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sometimes on credit which allows them to pay for the parts after they have been sold. The trafficking of spare parts through Afghanistan to Pakistan makes use of both the Kandahar–Quetta highway and the Jalalabad–Peshawar highway. Some dirt tracks along the way are also reportedly used to avoid check-posts. Small-scale individual smugglers are known as lagharian or karaya dar, or “unregulated commission agents”. These smugglers earn a flat rate of 600–1,500 Pakistani rupees (US$10–25) to cross the border and deliver smuggled merchandise to buyers on the other side. They are also provided with money to cover bribes for officials on either side of the border. Large and well-connected smugglers can afford to transport spare parts in trucks along main highways by paying bribes. The largest market for spare parts in Afghanistan is in Weish, along the Kandahar– Quetta highway, near the border on the Afghan side. This town has a significant number of spare parts shops which are organised into “markets”, the biggest of which is Kakar Mandi. Sales from these markets could be in the order of hundreds of millions of dollars per year. Exports to Pakistan are thought to account for most of this trade, but increased demand in Afghanistan has increased the share of domestic trade conducted in these markets. From Weish, vehicles are smuggled into Pakistan over the border, especially through Chaman, and until the recent counter-terrorist operations in Waziristan, through Angor into the FATA. The other large market used for export into Pakistan is in Torkham near the border on the Jalalabad–Peshawar highway. Containers of spare parts brought from Japan via Dubai to Herat are often transported straight to this market in Torkham. Traders report that this is a particularly popular route for diesel and petrol engines.20

5.3

Imports from Europe, Russia, China and Central Asia

Although most vehicles come to Afghanistan via Dubai and Bandar-e-Abbas, other import routes are also used and there is some evidence that these routes are becoming more popular since the ban on right-hand drive vehicles. Most European vehicles on the market in Afghanistan are German. Many German families buy new cars rather than repairing old ones, and the strict and relatively expensive procedure for scrapping old cars leads many Germans to dispose of their old cars by selling them to second-hand vehicle dealers. As a result, Germany is a major exporter of second-hand vehicles and although many of these vehicles are sold to European countries (particularly eastern European transition countries), some are also exported to the Middle East and to Africa. Vehicles from Germany are usually driven overland and enter Afghanistan either through Islam Qala, as with vehicles from Dubai, or through one of the border crossings with Central Asia. Both German-made vehicles and other makes, notably the ubiquitous Toyota, are imported from Germany this way. The benefit of Japanese vehicles imported from Germany is that they are left-hand drive. As with Japan, there is some concern that some vehicles imported into Afghanistan may be stolen vehicles from Germany, where some 45,000 vehicles are stolen each year.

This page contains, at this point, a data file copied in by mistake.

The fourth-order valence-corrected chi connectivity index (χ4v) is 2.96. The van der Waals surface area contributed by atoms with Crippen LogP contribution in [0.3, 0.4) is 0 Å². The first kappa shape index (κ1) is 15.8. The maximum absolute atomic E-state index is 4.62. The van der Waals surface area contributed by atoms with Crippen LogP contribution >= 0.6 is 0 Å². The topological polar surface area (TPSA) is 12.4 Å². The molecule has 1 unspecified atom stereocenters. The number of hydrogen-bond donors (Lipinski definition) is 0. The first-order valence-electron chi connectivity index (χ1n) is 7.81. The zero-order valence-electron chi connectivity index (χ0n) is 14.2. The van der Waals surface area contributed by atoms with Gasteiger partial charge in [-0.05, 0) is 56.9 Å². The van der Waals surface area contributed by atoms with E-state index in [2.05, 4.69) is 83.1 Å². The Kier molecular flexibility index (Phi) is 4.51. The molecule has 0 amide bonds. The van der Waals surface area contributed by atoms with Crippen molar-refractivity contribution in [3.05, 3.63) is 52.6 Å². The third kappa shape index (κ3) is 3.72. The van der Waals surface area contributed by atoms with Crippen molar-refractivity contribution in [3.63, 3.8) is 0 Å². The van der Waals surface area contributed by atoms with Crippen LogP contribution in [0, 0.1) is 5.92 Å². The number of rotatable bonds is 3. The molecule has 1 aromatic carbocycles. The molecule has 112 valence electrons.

Cars Russian second-hand cars, such as Volgas and Moskvitches, can also be observed on the road in Afghanistan. This research did not reveal large numbers of second-hand 20

Khan, 2004

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vehicles from the former Soviet Union being imported into the country, but, as mentioned, Kamaz trucks were certainly available at second-hand vehicle markets. Some Russian and Central Asian vehicle manufacturers have contracts to import new vehicles to Afghanistan. The Russian truck manufacturer Gorky Automobile Plant (GAZ) has offices in Kabul, as does the Indian truck manufacturer TATA. Central Asian-manufactured vehicles have also been given as aid to Afghanistan. Vehicles produced in the former Soviet Union enter the country through the northern border crossings with Turkmenistan, Uzbekistan and Tajikistan.

Motorbikes The availability of Chinese motorbikes on the Afghan market reflects the significant growth of Chinese motorbike manufacturing over recent years. China now produces half of all motorbikes in the world. China’s market share has grown particularly in developing countries, as the average price of a Chinese motorbike worldwide has fallen from US$700 in the late nineties to US$200 now. This makes Chinese bikes significantly cheaper than their Japanese equivalents.21 Traders reported that Chinese motorbikes were ordered directly from their manufacturers and then imported in containers via Bandar-e-Abbas and Islam Qala (like their Japanese equivalents). The opening of the bridge connecting Iran to Zaranj in Nimroz Province has also allowed consignments of motorbikes to be transported via this route. Most Japanese motorbikes on the market were second-hand Hondas.

5.4

Transport of vehicles